What really counts as success in self-publishing? Prolific Irish author David Rory O'Neill considers the factors that validate the indie author's self-worth and shares lessons he has learned on his own publishing journey.
I have been recently engaged with others on Goodreads who are struggling with their self-worth, measuring their success as authors. Above all, the thing that emerged from these talks is the shared sense of being swamped and submerged by the vast outpouring of material published in the digital revolution of this past ten years.
I began at the dawn of self publishing and made all the classic mistakes of that time. However, I had quickly learned that I didn’t need to keep reading the agents' remarks saying: ‘Promising but not mainstream. Not the right genre. Too literary.' One actually said “Dumb it down.”
Lessons I have learned about self-publishing
For me, success began when I stopped beating at the gatekeepers' doors and taught myself how to self-publish properly. I found an editor and a designer, and I clawed my way to getting the books right. I was empowered by the creative freedom I’d found.
I began to build a platform and I learned a few hard lessons.:
- I reeled and retreated, wounded, when I found tit-for-tat review nastiness on Goodreads.
- I learned that Facebook and Twitter are not as easy to master or as productive as people would have me believe.
I did all this at the same time as producing thirteen works I can be proud of. Very few people have discovered them yet, but they have been well reviewed. Real readers, mind you, no paid reviewers or family.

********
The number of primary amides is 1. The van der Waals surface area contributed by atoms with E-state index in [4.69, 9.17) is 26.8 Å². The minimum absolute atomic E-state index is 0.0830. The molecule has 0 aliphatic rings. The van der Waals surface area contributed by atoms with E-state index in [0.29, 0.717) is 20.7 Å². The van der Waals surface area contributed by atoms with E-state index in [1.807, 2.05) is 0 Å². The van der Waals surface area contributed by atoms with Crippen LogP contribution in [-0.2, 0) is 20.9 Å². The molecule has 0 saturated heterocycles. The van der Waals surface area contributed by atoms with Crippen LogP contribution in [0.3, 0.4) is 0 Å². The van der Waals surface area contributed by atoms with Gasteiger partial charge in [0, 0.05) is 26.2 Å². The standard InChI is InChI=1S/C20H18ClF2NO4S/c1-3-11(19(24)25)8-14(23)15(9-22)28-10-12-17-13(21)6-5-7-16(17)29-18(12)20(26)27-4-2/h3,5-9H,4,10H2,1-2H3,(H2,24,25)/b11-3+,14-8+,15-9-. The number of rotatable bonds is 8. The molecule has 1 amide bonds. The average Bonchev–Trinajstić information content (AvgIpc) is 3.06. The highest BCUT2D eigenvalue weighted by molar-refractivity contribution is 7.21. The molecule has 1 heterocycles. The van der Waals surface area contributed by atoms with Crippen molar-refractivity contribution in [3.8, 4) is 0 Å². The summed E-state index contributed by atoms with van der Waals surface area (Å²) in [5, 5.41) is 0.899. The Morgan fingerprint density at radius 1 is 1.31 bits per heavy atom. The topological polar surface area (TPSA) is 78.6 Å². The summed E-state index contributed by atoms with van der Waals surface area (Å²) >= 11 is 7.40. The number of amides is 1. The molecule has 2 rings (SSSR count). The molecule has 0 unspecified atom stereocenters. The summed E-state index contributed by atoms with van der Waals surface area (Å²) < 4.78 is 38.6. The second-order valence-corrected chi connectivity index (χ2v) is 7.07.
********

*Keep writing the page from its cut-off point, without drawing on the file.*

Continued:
I joined ALLi after ten months of watching and seeing how the people here think and work. Since then my learning curve has taken a great surge upwards as I see how much more I need to do become visible.
How to measure success in self-publishing
- Artistic freedom? I've got that and I can write as I need to, mark that – need to, not want to. I have avoided the temptation to go to commercially successful genres that sell but that are of no interest to me.
- Financial success? Yes, I want that, but I know it will be slow to come because I'm not prepared to give my all to screaming into the void and chasing every avenue open to me on social media. I simply can't do that in the way the sage advisors say I should.
- The admiration of my peers and critics? That would be nice, but until the utopian freedom ALLi is working towards is won, and we are judged on equal terms with trade published authors, then that admiration and critical acclaim is not available to me. I do not seek it.
I consider I have been successful artistically and I'm proud of the work I've produced, but that success is tainted by the feeling that until I break out of the lower reaches of obscurity I occupy on Amazon and Smashwords, then my success will always be incomplete – lacking the final thing that removes self-doubt.
Like it or not, meaningful sales numbers do count – if only as a measure of discovery.